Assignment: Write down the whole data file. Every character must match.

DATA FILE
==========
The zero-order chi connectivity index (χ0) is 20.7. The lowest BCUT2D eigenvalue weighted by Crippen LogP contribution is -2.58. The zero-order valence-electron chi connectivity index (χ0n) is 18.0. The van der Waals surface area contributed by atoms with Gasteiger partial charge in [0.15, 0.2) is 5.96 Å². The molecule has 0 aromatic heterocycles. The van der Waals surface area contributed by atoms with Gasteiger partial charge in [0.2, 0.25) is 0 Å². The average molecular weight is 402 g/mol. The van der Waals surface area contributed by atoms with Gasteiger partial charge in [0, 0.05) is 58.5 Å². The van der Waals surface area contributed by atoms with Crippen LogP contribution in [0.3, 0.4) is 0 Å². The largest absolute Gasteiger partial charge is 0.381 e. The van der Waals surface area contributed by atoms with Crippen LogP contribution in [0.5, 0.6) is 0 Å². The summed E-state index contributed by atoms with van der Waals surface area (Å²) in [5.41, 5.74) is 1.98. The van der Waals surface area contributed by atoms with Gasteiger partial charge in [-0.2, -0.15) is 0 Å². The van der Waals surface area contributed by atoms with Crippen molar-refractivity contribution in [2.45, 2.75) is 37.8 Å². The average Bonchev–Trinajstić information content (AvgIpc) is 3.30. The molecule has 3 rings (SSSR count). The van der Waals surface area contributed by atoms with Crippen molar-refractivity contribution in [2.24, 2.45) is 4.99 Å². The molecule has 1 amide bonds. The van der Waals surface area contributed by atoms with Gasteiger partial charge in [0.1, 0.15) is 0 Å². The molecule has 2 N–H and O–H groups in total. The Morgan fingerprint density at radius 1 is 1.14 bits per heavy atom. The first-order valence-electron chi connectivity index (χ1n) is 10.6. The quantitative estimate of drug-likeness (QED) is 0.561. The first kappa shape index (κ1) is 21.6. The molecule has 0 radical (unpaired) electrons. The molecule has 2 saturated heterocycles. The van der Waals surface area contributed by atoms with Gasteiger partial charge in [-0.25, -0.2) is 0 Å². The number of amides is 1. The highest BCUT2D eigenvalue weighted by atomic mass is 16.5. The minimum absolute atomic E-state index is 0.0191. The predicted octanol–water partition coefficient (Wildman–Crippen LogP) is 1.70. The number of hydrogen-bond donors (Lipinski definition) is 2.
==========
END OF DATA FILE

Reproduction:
The zero-order chi connectivity index (χ0) is 20.7. The lowest BCUT2D eigenvalue weighted by Crippen LogP contribution is -2.58. The zero-order valence-electron chi connectivity index (χ0n) is 18.0. The van der Waals surface area contributed by atoms with Gasteiger partial charge in [0.15, 0.2) is 5.96 Å². The molecule has 0 aromatic heterocycles. The van der Waals surface area contributed by atoms with Gasteiger partial charge in [0.2, 0.25) is 0 Å². The average molecular weight is 402 g/mol. The van der Waals surface area contributed by atoms with Gasteiger partial charge in [0, 0.05) is 58.5 Å². The van der Waals surface area contributed by atoms with Crippen LogP contribution in [0.3, 0.4) is 0 Å². The largest absolute Gasteiger partial charge is 0.381 e. The van der Waals surface area contributed by atoms with Crippen LogP contribution in [0.5, 0.6) is 0 Å². The summed E-state index contributed by atoms with van der Waals surface area (Å²) in [5.41, 5.74) is 1.98. The van der Waals surface area contributed by atoms with Gasteiger partial charge in [-0.2, -0.15) is 0 Å². The van der Waals surface area contributed by atoms with Crippen molar-refractivity contribution in [2.45, 2.75) is 37.8 Å². The average Bonchev–Trinajstić information content (AvgIpc) is 3.30. The molecule has 3 rings (SSSR count). The van der Waals surface area contributed by atoms with Crippen molar-refractivity contribution in [2.24, 2.45) is 4.99 Å². The molecule has 1 amide bonds. The van der Waals surface area contributed by atoms with Gasteiger partial charge in [0.1, 0.15) is 0 Å². The molecule has 2 N–H and O–H groups in total. The Morgan fingerprint density at radius 1 is 1.14 bits per heavy atom. The first-order valence-electron chi connectivity index (χ1n) is 10.6. The quantitative estimate of drug-likeness (QED) is 0.561. The first kappa shape index (κ1) is 21.6. The molecule has 0 radical (unpaired) electrons. The molecule has 2 saturated heterocycles. The van der Waals surface area contributed by atoms with Gasteiger partial charge in [-0.25, -0.2) is 0 Å². The number of amides is 1. The highest BCUT2D eigenvalue weighted by atomic mass is 16.5. The minimum absolute atomic E-state index is 0.0191. The predicted octanol–water partition coefficient (Wildman–Crippen LogP) is 1.70. The number of hydrogen-bond donors (Lipinski definition) is 2.